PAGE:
On June 24, the Ninth Circuit ruled that Robert Raymond does not have standing to challenge the Alaska ban on out-of-state circulators. Raymond v Fenumiai, 13-35090. Here is the very brief opinion.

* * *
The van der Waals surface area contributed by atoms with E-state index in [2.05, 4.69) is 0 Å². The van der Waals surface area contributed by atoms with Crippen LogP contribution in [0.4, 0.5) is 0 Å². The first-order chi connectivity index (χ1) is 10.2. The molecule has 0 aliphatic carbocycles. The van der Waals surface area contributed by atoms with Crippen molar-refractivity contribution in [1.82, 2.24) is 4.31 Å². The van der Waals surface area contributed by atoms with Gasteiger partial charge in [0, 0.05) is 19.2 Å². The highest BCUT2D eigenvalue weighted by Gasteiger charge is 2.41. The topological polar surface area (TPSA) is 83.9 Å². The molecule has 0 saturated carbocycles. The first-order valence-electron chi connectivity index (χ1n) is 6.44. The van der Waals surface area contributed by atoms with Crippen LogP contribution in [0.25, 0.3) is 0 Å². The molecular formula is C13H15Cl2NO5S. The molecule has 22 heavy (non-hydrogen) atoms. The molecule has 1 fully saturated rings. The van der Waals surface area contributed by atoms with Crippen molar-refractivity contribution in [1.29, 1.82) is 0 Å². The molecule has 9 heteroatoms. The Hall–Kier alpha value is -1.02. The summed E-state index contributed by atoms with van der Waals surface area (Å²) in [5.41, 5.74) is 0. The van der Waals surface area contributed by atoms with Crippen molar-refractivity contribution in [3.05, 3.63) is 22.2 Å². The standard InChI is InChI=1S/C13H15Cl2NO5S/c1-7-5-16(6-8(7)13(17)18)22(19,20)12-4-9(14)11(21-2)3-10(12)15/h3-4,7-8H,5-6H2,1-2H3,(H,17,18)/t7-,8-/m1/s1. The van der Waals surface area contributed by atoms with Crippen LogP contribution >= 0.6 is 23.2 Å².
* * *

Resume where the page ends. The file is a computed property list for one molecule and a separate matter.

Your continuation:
Raymond lives in Wisconsin and is a professional petitioner. His Complaint said he wanted to work on Alaska initiatives. But the U.S. District Court, and now the Ninth Circuit, says in order to have standing, he should have mentioned a particular initiative he wants to work on. The Ninth Circuit was 2-1. The dissent, by Judge J. Clifford Wallace, is longer than the decision itself, and says the panel should have remanded the case back to the U.S. District Court so that Raymond could amend his Complaint. The majority decision confines the discussion of standing to a two sentences, “‘He alleged only that he has been active on behalf of Alaska political causes before, and he intends to circulate petitions in Alaska for initiatives, referenda, and recall campaigns if the Alaska laws prohibiting him fro doing so were not enforced.’ Statements of this abstract nature do not confer Article III standing.” The decision will not be published, and it does not indicate which of the two judges in the majority wrote it. Those two judges were Morgan Christen, who formerly was on the Alaska Supreme Court, and Kim Wardlaw.